Introduction

I began dipping into the science of the sexes this spring. It was an instinctive antipathy for the tenets of sociobiology and evolutionary psychology (such as the much-popularised idea that men adapted to be promiscuous while women have inherited genes for choosiness) that set me in motion; one day I found I couldn’t dismiss them out of hand anymore, but felt I had to investigate for myself.

My reading has taken me through alternative evolutionary psychologies (for example, that it is equally advantageous for women to be promiscuous, evolutionarily speaking, and that if left to themselves they would behave rather more like our bonobo relatives and copulate with gay abandon), the development and sexual differentiation of the gonads (including the truly wonderful occurrence in some individuals of combined ovo-testes: gonads with both egg- and sperm-producing tissue1), and endocrinology (the study of hormones, featuring thrilling tales of testosterone fluctuation in fish).

I’d like to share some of these discoveries here, in dribs and drabs, the idea being to disseminate not only information but some of the tools that I’ve acquired for critical analysis of “scientific” studies; I’d like this to be an interactive process, with readers commenting on material as we proceed. For instance, I’ll post outlines of studies and invite you to offer your opinions and criticisms before I go on to share the analyses that I’ve developed.

As an English graduate I have no qualification for this work other than my ability to read and to think critically, but I have spent the last seven months reading (almost full time) the works of other more eminent scholars, and theirs are the ideas I want to share. My principal guide has been Anne Fausto-Sterling, Professor Emerita of Biology and Gender Studies in the Department of Molecular and Cell Biology and Biochemistry at Brown University. In case you were wondering, her laboratory work has included studies of the genetics of development in fruit flies and the developmental ecology of flatworms. She is best known, however, for her work in which this “hard” background is brought to bear upon the science of sex differences in humans (although, importantly, she would argue that even the hardest of sciences, such as chemistry and phsyics, operate within cultural and political frameworks and can never be “completely objective”2).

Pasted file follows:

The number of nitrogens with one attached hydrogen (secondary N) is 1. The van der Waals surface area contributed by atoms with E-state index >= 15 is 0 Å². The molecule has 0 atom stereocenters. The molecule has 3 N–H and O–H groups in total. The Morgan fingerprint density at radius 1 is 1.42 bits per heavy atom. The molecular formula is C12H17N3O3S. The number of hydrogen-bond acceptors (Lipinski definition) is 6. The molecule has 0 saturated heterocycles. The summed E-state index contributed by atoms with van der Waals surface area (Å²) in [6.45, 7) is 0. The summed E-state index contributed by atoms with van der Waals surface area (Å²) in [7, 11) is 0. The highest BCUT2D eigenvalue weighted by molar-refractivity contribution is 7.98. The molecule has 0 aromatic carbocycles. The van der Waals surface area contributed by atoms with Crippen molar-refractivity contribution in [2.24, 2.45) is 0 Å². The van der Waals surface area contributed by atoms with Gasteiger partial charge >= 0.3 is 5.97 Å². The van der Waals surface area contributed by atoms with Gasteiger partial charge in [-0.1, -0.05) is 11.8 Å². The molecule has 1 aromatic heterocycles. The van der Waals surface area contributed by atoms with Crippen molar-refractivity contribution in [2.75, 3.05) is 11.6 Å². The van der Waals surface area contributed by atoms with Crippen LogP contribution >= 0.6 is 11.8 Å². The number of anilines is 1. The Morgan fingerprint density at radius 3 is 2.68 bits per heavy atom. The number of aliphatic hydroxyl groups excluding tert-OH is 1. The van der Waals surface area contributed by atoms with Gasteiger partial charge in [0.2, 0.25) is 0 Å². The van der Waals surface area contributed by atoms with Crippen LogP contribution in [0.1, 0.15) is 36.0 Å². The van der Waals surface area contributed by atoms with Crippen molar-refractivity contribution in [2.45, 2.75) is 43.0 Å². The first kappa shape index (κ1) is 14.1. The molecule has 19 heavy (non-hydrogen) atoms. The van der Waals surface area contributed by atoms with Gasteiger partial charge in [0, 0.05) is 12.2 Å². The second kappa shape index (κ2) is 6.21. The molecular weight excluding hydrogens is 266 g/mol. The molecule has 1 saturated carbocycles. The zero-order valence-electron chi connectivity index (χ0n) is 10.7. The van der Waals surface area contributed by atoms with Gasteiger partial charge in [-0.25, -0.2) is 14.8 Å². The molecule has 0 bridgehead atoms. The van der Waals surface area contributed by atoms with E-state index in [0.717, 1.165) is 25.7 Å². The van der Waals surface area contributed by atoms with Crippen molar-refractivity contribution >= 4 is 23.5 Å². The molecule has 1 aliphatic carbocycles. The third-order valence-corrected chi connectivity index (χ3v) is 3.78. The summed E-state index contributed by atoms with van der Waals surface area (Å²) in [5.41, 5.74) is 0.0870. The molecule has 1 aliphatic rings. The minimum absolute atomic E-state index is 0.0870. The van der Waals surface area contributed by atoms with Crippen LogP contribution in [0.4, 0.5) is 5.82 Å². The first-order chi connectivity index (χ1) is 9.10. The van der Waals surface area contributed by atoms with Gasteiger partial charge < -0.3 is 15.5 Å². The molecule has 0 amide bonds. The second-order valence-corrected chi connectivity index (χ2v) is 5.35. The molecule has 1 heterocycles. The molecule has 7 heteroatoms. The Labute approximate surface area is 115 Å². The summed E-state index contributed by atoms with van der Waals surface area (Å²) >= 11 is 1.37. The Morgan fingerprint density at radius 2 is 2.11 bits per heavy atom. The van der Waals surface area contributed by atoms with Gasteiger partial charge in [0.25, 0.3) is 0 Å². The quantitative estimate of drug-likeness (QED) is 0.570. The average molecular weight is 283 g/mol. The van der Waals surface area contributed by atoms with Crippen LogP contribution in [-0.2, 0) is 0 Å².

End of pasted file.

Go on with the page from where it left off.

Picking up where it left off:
In brief, her theories bridge the nature/nurture divide in the debate on human development: the dichotomy is false one, she argues; instead, she offers a model for the way in which environment and biology interact to coproduce bodies and behaviours. Her current work takes Dynamic Systems theory, which others have applied at the level of cell biology and to the development of motor skills in infancy, and applies it, in her own words, “at different levels of human organization (organ physiology, sex differences in behavior, human sexuality and gender identity)”.3

That’s enough introduction: we’ll come back to Anne Fausto-Sterling later, but for now let’s look at a hot new topical example of how sociobiological ideas are used.

1Anne Fausto-Sterling, Sexing the Body: Gender Politics and the Construction of Sexuality (New York, 2000), pp. 51, 54, 64, 93, 111, 117 and 174.

2Anne Fausto-Sterling, Myths of Gender: Biological Theories About Women and Men, 2nd edn (New York, 1985), pp. 9-10.

3Fausto-Sterling, Dynamic Systems Theory, http://www.annefaustosterling.com/fields-of-inquiry/dynamic-systems-theory/ [accessed 9 June 17]

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